This multirole aircraft first entered service with the U.S. Air Force in 1978. It remains in service today with more than 4,500 built. It was built with a number of unique features, including a control stick to the side of the pilot and fly-by-wire capabilities.
The most modern fighter in service with a host of European air forces, including the Royal Air Force and the Luftwaffe, the Eurofighter Typhoon was a joint development between a number of countries. This fifth-generation delta-wing multirole fighter first entered service in 2003 and is massively popular at air shows in Europe.
The Douglas DC3 Dakota is nothing short of a legend. It first flew in 1936 and has been used in many guises, from an airliner to cargo aircraft. During WWII, it was used as a troop transport, cargo carrier, glider tow aircraft, or to carry paratroopers. The DC3 is affectionately known as the Goony Bird.
The Messerschmitt ME109 was the primary fighter in service with the German air force at the outbreak of World War II. First introduced in 1937, the aircraft had proven itself extremely capable during the Spanish Civil War where it was flown by German pilots helping Franco. In combat over Britain, however, it met its match in the Supermarine Spitfire, although both aircraft were very equally matched. One major disadvantage that the 109 had, however, was that it had a very limited range and could only stay in combat over Britain for a short period of time.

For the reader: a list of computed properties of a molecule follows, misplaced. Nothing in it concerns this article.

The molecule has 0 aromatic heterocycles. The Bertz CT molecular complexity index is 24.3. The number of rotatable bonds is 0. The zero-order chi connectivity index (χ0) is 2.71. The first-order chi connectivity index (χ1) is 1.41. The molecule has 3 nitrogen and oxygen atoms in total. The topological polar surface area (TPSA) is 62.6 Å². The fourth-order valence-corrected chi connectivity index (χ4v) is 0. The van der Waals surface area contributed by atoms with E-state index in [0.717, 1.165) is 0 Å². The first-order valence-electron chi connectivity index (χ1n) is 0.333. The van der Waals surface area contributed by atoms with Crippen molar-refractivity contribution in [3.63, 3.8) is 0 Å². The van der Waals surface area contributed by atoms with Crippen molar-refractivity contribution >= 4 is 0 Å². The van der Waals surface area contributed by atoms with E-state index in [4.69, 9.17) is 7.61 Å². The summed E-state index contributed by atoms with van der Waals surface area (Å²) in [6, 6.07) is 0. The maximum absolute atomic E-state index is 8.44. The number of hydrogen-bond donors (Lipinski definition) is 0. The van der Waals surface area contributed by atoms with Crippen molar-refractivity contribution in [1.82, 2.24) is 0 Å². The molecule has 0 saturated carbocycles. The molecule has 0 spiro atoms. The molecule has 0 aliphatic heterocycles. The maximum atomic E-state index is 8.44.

Perhaps one of the most famous training aircraft ever produced, the T-6 Texan first flew in 1935 and incredibly, was still in service with the South African air force up until 1995.
The Junkers Ju 52 entered service in 1931. This tri-motor aircraft was initially a passenger aircraft but saw service in World War II as a paratroop and regular transport machine.
The backbone of the U.S. Air Force fighter squadrons since 1976, the McDonnell Douglas F-15 Eagle is an all-weather air superiority fighter tasked with taking on counterparts in enemy air forces. Even with fifth-generation fighters coming online in the U.S. Air Force, the Eagle will remain in production until 2022.
The Grumman F4F Wildcat was one of the major carrier-based fighters of the United States Navy during World War II. The Wildcat saw action throughout the Pacific, playing a pivotal role in defending the U.S. fleet from Japanese attack. Although the Japanese Mitsubishi Zero was quicker and more maneuverable, the Wildcat was extremely tough. Wildcats accounted for 1,327 enemy kills during the war.